We've been writing a lot on the blog and in Synthesis Project manuscripts, about interdisciplinary and multidisciplinary collaboration. In so doing, we are reflecting an important trend within Geosciences, as the field tries to grapple with problems that are too big for one brain to solve.
Yet even as this trend picks up momentum, there is a discernible countercurrent of colleagues who decidedly do not want to be drawn into interdisciplinarity. I might paraphrase their point of view as: "I study A, and the reason that I'm good at studying A is because I focus on A, and I really don't think that B, C, D, E, and F are as interesting or important as A, and if I did I would have studied them instead of A. So leave me alone, and let me get back to work studying A." Their point is well taken: Deep expertise requires concentrated focus over a long duration, and collaboration takes time. Moreover, without the findings of disciplinary specialists, the interdisciplinary folks would have nothing upon which to build.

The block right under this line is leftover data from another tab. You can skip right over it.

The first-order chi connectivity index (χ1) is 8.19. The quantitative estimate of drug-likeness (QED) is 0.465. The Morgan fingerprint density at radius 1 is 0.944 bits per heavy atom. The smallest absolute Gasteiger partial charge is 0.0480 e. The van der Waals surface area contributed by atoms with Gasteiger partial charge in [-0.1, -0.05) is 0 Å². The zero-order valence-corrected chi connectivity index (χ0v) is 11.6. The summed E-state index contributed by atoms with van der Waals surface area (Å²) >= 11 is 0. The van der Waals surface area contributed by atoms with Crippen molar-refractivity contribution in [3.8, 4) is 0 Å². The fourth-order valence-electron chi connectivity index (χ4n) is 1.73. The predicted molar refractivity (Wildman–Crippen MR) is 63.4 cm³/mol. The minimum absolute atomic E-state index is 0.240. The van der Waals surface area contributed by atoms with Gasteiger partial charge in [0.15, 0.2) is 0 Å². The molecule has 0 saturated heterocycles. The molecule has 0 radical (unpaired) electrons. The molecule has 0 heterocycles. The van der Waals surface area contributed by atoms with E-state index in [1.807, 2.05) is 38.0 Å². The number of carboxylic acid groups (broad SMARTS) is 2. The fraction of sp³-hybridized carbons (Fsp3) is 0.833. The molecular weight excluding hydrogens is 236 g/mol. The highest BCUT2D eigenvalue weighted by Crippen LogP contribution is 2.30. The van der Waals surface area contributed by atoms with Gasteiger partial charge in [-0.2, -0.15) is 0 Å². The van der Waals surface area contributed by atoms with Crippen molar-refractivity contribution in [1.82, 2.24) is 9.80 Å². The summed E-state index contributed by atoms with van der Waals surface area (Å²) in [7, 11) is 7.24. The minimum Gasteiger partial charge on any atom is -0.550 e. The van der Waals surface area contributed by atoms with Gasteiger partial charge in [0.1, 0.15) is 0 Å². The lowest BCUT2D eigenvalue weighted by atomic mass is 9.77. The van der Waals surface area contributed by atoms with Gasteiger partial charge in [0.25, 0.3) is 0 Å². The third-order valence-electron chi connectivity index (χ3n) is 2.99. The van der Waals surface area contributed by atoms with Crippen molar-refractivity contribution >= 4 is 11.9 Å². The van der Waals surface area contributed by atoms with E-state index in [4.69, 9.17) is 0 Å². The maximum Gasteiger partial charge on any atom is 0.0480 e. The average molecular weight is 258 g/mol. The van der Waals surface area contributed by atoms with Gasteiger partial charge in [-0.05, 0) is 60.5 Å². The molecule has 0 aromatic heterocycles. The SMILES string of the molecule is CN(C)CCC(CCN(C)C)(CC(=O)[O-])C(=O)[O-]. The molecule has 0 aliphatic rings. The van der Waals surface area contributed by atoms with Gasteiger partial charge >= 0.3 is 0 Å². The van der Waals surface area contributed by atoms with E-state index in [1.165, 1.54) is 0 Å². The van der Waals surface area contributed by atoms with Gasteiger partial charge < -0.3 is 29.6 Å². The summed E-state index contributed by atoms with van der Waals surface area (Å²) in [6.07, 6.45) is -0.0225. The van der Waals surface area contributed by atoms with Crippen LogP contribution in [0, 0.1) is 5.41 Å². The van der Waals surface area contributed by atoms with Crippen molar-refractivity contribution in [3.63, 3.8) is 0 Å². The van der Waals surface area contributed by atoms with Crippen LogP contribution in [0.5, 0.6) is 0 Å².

from Evarts, et al (2009).
Usually this tension between the let's collaborate camp and the let me alone camp simmers quietly, perhaps flaring up behind the closed doors of a staff meeting. I was therefore surprised, while thumbing through the current issue of GSA Today,
to find an illustration that seemed to express the latter point of view right out there in public for all the world to see.
In the midst of an intricate stratigraphic diagram of cross-cutting sedimentary relationships there was a minor unit, conspicuously colored in bright red, and conspicuously labelled as "Boring Volcanic Rocks."
Does that really say "boring?" My goodness, how....um...forthright.
With some additional digging, I learned that the rocks were part of the "Boring Volcanic Field." The Boring Volcanic Field is named after the unincorporated community of Boring, Oregon ("An Exciting Place to Live and Work," according to local bloggers.) The community, in turn, was named after an early resident, Mr. W. H. Boring.
So yes, this was a joke--a joke on me, in fact. But the question exposed by the anecdote remains unresolved: What is the appropriate balance--for an individual, a department, an institution, or the discipline as a whole--between boring down into the intricacies of specific subdisciplines and spreading out to span multiple disciplines?